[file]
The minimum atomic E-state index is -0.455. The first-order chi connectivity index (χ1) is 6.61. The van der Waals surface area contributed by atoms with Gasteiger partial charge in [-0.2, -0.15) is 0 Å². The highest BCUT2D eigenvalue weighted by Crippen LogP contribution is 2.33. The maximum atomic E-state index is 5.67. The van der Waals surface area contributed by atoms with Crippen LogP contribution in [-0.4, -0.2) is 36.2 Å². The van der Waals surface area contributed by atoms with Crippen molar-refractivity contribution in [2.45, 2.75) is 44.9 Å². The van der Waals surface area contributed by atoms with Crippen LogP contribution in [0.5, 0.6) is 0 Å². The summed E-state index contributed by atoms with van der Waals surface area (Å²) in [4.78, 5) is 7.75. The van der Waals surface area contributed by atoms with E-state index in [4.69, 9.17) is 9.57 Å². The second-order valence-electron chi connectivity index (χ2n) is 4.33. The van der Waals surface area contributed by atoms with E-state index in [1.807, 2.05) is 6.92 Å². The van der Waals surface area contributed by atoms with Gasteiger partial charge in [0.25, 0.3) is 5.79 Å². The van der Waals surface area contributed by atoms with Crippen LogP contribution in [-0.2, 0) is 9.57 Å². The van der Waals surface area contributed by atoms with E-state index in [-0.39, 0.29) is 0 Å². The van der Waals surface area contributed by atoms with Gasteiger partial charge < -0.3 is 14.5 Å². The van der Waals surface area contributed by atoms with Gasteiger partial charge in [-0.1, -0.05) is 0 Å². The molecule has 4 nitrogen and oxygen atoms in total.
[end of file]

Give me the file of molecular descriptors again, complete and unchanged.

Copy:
The minimum atomic E-state index is -0.455. The first-order chi connectivity index (χ1) is 6.61. The van der Waals surface area contributed by atoms with Gasteiger partial charge in [-0.2, -0.15) is 0 Å². The highest BCUT2D eigenvalue weighted by Crippen LogP contribution is 2.33. The maximum atomic E-state index is 5.67. The van der Waals surface area contributed by atoms with Crippen LogP contribution in [-0.4, -0.2) is 36.2 Å². The van der Waals surface area contributed by atoms with Crippen molar-refractivity contribution in [2.45, 2.75) is 44.9 Å². The van der Waals surface area contributed by atoms with Crippen LogP contribution in [0.5, 0.6) is 0 Å². The summed E-state index contributed by atoms with van der Waals surface area (Å²) in [4.78, 5) is 7.75. The van der Waals surface area contributed by atoms with E-state index in [4.69, 9.17) is 9.57 Å². The second-order valence-electron chi connectivity index (χ2n) is 4.33. The van der Waals surface area contributed by atoms with E-state index in [1.807, 2.05) is 6.92 Å². The van der Waals surface area contributed by atoms with Gasteiger partial charge in [0.25, 0.3) is 5.79 Å². The van der Waals surface area contributed by atoms with Crippen LogP contribution in [-0.2, 0) is 9.57 Å². The van der Waals surface area contributed by atoms with E-state index in [-0.39, 0.29) is 0 Å². The van der Waals surface area contributed by atoms with Gasteiger partial charge < -0.3 is 14.5 Å². The van der Waals surface area contributed by atoms with Gasteiger partial charge in [-0.1, -0.05) is 0 Å². The molecule has 4 nitrogen and oxygen atoms in total.